Importance: Critical access hospitals (CAHs) provide inpatient care to Americans living in rural communities. These hospitals are at high risk of falling behind with respect to quality improvement, owing to their limited resources and vulnerable patient populations. How they have fared on patient outcomes during the past decade is unknown.
Objective: To evaluate trends in mortality for patients receiving care at CAHs and compare these trends with those for patients receiving care at non-CAHs.
Design, setting, and patients: Retrospective observational study using data from Medicare fee-for-service patients admitted to US acute care hospitals with acute myocardial infarction (1,902,586 admissions), congestive heart failure (4,488,269 admissions), and pneumonia (3,891,074 admissions) between 2002 and 2010.
Main outcome measures: Trends in risk-adjusted 30-day mortality rates for CAHs and other acute care US hospitals.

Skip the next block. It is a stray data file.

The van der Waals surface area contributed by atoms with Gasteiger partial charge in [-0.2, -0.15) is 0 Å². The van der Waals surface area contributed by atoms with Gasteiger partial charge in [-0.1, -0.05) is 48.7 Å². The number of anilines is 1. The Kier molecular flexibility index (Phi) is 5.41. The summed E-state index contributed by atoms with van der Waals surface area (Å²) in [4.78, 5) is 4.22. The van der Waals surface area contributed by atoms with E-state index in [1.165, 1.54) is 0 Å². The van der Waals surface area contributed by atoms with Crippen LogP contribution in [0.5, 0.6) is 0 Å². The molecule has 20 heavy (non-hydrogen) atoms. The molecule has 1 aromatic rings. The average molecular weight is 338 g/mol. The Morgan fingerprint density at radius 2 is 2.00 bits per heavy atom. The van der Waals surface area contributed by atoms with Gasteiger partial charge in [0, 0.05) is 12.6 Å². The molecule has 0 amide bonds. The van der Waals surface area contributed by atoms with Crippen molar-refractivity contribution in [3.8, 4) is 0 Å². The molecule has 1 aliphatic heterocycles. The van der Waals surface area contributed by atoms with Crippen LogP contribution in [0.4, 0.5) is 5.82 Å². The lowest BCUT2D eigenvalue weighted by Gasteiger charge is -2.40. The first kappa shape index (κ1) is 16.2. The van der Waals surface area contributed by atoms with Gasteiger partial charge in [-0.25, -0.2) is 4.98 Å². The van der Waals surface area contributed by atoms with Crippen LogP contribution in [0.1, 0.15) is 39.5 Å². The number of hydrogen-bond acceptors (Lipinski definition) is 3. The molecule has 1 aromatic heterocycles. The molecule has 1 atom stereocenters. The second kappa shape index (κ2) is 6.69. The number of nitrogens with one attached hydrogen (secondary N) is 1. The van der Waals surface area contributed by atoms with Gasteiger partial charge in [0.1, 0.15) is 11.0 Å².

Results: Accounting for differences in patient, hospital, and community characteristics, CAHs had mortality rates comparable with those of non-CAHs in 2002 (composite mortality across all 3 conditions, 12.8% vs 13.0%; difference, -0.3% [95% CI, -0.7% to 0.2%]; P = .25). Between 2002 and 2010, mortality rates increased 0.1% per year in CAHs but decreased 0.2% per year in non-CAHs, for an annual difference in change of 0.3% (95% CI, 0.2% to 0.3%; P < .001). Thus, by 2010, CAHs had higher mortality rates compared with non-CAHs (13.3% vs 11.4%; difference, 1.8% [95% CI, 1.4% to 2.2%]; P < .001). The patterns were similar when each individual condition was examined separately. Comparing CAHs with other small, rural hospitals, similar patterns were found.
Conclusions and relevance: Among Medicare beneficiaries with acute myocardial infarction, congestive heart failure, or pneumonia, 30-day mortality rates for those admitted to CAHs, compared with those admitted to other acute care hospitals, increased from 2002 to 2010. New efforts may be needed to help CAHs improve.